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Quick-Quack: Time Isn't Money

It was bound to happen. The Last of Us came out with some new DLC, and despite all high praise and the official Kotaku recommendation, somebody dropped the bomb. The "$15 is too much to pay for two hours of gameplay" bomb. I've seen this type of complaint far too often. While I understand and even partially agree with the reasoning behind it, the "X dollars equals Y hours of game" way of thinking is kind of bad, guys.


Like I said, there's a fair reasoning behind it. After all, I wouldn't ten bucks to watch a thirty-minute movie nor pay full price for a book with one chapter. So, yeah, I'm not going to pay $40 for a game that is essentially a two-hour demo, even if the game is highly repayable. That makes sense.

But I think that there's a point where the "X dollars for Y hours" mentality breaks apart. I think we all know we buy games for more reasons than a price/time ratio. It's why I'm willing to pay $60 for 13 hours of The Last of Us but wouldn't drop $15 for 70 hours of Final Fantasy XIII. There are other qualities that we use to justify our game purchases.


I'm just saying there isn't just one set criteria for buying a game, and sometimes one reason for buying a game can make up for another. A good story can make up for less-than-stellar gameplay. Amazing gameplay can make up for poor audiovisual presentation. And high overall quality can make up for a game's length.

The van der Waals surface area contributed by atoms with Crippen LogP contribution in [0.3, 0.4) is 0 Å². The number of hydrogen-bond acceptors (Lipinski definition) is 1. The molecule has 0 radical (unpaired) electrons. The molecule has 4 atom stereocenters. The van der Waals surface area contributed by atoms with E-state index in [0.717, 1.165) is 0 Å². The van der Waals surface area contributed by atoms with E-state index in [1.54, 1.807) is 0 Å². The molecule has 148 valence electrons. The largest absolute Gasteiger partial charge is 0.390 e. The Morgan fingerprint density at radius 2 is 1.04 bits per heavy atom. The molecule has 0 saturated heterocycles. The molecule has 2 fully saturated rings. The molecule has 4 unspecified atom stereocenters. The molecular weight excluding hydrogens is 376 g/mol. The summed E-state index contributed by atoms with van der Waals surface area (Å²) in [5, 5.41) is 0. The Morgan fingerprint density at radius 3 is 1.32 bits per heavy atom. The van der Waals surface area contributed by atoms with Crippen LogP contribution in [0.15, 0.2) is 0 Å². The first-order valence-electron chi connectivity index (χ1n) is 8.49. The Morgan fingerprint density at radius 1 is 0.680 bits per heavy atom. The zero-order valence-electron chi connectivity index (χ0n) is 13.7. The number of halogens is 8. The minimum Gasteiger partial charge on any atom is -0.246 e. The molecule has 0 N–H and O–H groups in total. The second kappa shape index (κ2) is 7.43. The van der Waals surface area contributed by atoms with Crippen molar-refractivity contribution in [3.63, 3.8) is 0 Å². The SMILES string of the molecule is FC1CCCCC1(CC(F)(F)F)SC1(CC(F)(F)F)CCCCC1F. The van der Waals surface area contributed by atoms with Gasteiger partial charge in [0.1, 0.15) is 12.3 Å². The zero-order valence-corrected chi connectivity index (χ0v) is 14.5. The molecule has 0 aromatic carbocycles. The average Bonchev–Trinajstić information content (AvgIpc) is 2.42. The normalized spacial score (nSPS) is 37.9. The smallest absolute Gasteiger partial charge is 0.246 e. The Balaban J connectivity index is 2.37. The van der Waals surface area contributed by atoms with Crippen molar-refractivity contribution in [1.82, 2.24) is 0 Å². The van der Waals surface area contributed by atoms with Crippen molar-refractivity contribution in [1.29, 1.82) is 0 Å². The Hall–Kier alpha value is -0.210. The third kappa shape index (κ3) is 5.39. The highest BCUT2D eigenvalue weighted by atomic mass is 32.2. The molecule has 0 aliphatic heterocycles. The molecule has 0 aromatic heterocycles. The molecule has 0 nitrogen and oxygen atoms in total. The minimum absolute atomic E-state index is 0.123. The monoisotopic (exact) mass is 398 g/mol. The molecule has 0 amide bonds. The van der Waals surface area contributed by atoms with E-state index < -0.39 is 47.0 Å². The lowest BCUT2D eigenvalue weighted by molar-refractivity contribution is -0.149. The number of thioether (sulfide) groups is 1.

Think of it this way: you can pay $10 for 10 McDonald hamburgers, or one really good gourmet hamburger. Or $10 worth of chocolate or steak or pizza or something. What I'm getting at is that there's more than one way to justify that $10 purchase than just quantity.


If this sounds subjective, it is. Maybe that guy complaining about the price/time ratio is actually really really concerned about how long his games are, I don't know. But let me just say this to anybody who stresses out over very specific time/price ratios: do you think that way because you truly feel like the game hasn't compensated in some way to justify the price, or do you feel that way because you think the game owes you? Because if it's the latter, then I suggest really rethinking your purchasing priorities.



Quick-Quack is a series of short articles by Zachary D Long AKA InvadingDuck. If you want, you can follow him on Twitter @invadingduck . His most regrettable purchase I've ever made was Sonic 06 at $30. It wasn't even worth that much in negative dollars.

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